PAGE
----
There is a sad irony to Obama following in the Clintons' footsteps in this regard, however. While ostensibly Obama's election was about bringing people together, it was in reality a much more dynamic populist movement made possible by his grassroots fund raising from the internet and his ability to tap the powerful grassroots abhorrence of the Bush years. Clinton's game, in contrast, was middle of the road consensus politics.

In health care reform, it is Obama's grassroots organizing and populist support, the skills that got him elected, that are the country's only real hope for meaningful health care reform.
There are two potential populist themes in health care. One is long articulated and long recognized in every initiative for health care reform -- contempt, fear, and loathing of "government run" health care. The other is only vaguely appreciated and almost totally unharnessed politically -- contempt, fear, and loathing of big health insurance companies.

In the current political milieu, government run health care is something to be avoided at all costs while the antipathy to private health insurance is at most occasionally acknowledged but never harnessed as a meaningful reason for reform. As much as Americans hate private health insurance companies, it does not really factor into the current health care debate. And make no mistake about it, that hatred is the populist antidote to the hatred of "socialized medicine."

The true question facing Americans is not whether they want the government with all its real or imagined inefficiencies making decisions about their health care; it is a question of whether they want the government making that decision or whether they want private insurance companies driven by profit motives to continue making the decisions.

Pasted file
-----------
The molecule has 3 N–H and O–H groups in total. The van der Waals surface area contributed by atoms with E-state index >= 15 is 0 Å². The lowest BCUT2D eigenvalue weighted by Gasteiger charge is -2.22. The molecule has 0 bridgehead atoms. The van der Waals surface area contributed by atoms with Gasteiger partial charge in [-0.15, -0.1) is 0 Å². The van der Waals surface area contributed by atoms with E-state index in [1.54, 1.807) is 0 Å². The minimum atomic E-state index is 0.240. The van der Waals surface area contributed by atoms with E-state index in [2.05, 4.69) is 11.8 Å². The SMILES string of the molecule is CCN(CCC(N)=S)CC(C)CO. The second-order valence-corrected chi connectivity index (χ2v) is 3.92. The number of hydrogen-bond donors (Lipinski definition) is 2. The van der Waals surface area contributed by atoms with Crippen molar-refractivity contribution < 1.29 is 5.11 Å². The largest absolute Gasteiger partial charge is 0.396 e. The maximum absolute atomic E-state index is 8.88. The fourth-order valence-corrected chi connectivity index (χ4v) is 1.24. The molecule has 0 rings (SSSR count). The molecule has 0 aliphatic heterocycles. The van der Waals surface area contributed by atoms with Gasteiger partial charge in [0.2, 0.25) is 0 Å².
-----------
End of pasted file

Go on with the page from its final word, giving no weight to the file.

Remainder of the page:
The question of whether you want "government run health care" is a very different question from whether you prefer government run health care or private insurance run health care. Yet, the American public has not been forced to confront the real choice by either Clinton or Obama.

If Obama is to win a meaningful health care reform, as opposed to a face saving bill of meaningless window dressing reforms, he must make that the question Americans realize they are answering, like it or not. If he does not, there will be no meaningful health care reform. There will only be more bills like the 1996 HIPAA which promised to end preexisting conditions and portability issues but, instead, simply imposed a gigantic paperwork system on top of the health care industry, addressing issues like privacy which have nothing to do with either access or quality of care at all.

Understandably, both Clinton and Obama have recognized that to take on the insurance industry directly risks defeat of their program. They are absolutely right about that risk. The problem is that not taking that risk, absolutely guarantees the defeat of a meaningful health care bill.

Viewing health care reform simply as a policy matter to be argued on policy merits is a loser's perspective. The question is who do you hate more your government or your insurance company? It is a populist issue.

I stayed in close contact with Jimmy's parents for five years after his death and have had much more sporadic contact with them since that time. You do not want to know what their lives have been like since Jimmy's death. What they do want you to know, however, is that private for profit health care insurance is not the answer for any of us or for our loved ones. Until we have a system of care that takes profit out of health care decisions, we will not have affordable, accessible, quality health care.

Bryant L. Welch, J.D., Ph.D. is a clinical psychologist and attorney. He is the author of State of Confusion: Political Manipulation and the Assault on the American Mind (St. Martin's Press, 2008).